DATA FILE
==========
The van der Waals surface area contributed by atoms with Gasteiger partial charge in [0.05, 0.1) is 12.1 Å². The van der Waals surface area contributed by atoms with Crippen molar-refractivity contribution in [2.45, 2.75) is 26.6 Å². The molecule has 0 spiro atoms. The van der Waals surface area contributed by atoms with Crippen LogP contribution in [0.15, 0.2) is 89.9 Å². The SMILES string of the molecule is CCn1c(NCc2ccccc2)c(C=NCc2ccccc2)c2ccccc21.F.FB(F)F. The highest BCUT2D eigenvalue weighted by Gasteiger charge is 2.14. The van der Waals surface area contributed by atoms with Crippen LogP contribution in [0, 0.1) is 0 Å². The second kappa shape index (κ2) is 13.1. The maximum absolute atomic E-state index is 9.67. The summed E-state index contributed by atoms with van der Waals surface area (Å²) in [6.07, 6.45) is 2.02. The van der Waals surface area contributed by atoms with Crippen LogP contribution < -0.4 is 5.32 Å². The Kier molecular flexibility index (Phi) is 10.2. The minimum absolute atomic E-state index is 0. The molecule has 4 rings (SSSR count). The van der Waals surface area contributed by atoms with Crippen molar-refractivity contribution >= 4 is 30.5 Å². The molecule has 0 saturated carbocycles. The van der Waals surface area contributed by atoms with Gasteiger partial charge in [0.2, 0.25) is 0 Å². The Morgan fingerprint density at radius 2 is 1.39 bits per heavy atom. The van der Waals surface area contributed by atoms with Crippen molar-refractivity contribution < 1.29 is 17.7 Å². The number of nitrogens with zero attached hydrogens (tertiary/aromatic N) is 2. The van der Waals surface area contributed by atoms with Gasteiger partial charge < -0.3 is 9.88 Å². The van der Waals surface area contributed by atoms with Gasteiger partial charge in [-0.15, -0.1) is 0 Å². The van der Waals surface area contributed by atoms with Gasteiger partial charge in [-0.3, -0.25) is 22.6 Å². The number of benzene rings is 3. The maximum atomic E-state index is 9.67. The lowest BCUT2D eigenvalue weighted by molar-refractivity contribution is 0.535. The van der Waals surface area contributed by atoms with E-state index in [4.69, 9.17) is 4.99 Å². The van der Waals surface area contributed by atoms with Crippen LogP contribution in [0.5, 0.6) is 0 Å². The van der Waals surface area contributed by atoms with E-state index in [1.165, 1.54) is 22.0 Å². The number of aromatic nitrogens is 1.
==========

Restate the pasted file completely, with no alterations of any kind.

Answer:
The van der Waals surface area contributed by atoms with Gasteiger partial charge in [0.05, 0.1) is 12.1 Å². The van der Waals surface area contributed by atoms with Crippen molar-refractivity contribution in [2.45, 2.75) is 26.6 Å². The molecule has 0 spiro atoms. The van der Waals surface area contributed by atoms with Crippen LogP contribution in [0.15, 0.2) is 89.9 Å². The SMILES string of the molecule is CCn1c(NCc2ccccc2)c(C=NCc2ccccc2)c2ccccc21.F.FB(F)F. The highest BCUT2D eigenvalue weighted by Gasteiger charge is 2.14. The van der Waals surface area contributed by atoms with Crippen LogP contribution in [0, 0.1) is 0 Å². The second kappa shape index (κ2) is 13.1. The maximum absolute atomic E-state index is 9.67. The summed E-state index contributed by atoms with van der Waals surface area (Å²) in [6.07, 6.45) is 2.02. The van der Waals surface area contributed by atoms with Crippen LogP contribution < -0.4 is 5.32 Å². The Kier molecular flexibility index (Phi) is 10.2. The minimum absolute atomic E-state index is 0. The molecule has 4 rings (SSSR count). The van der Waals surface area contributed by atoms with Crippen molar-refractivity contribution >= 4 is 30.5 Å². The molecule has 0 saturated carbocycles. The van der Waals surface area contributed by atoms with Gasteiger partial charge in [0.2, 0.25) is 0 Å². The Morgan fingerprint density at radius 2 is 1.39 bits per heavy atom. The van der Waals surface area contributed by atoms with Crippen molar-refractivity contribution < 1.29 is 17.7 Å². The number of nitrogens with zero attached hydrogens (tertiary/aromatic N) is 2. The van der Waals surface area contributed by atoms with Gasteiger partial charge < -0.3 is 9.88 Å². The van der Waals surface area contributed by atoms with Gasteiger partial charge in [-0.15, -0.1) is 0 Å². The van der Waals surface area contributed by atoms with Gasteiger partial charge in [-0.3, -0.25) is 22.6 Å². The number of benzene rings is 3. The maximum atomic E-state index is 9.67. The lowest BCUT2D eigenvalue weighted by molar-refractivity contribution is 0.535. The van der Waals surface area contributed by atoms with E-state index in [4.69, 9.17) is 4.99 Å². The van der Waals surface area contributed by atoms with Crippen LogP contribution in [0.5, 0.6) is 0 Å². The van der Waals surface area contributed by atoms with E-state index in [1.165, 1.54) is 22.0 Å². The number of aromatic nitrogens is 1.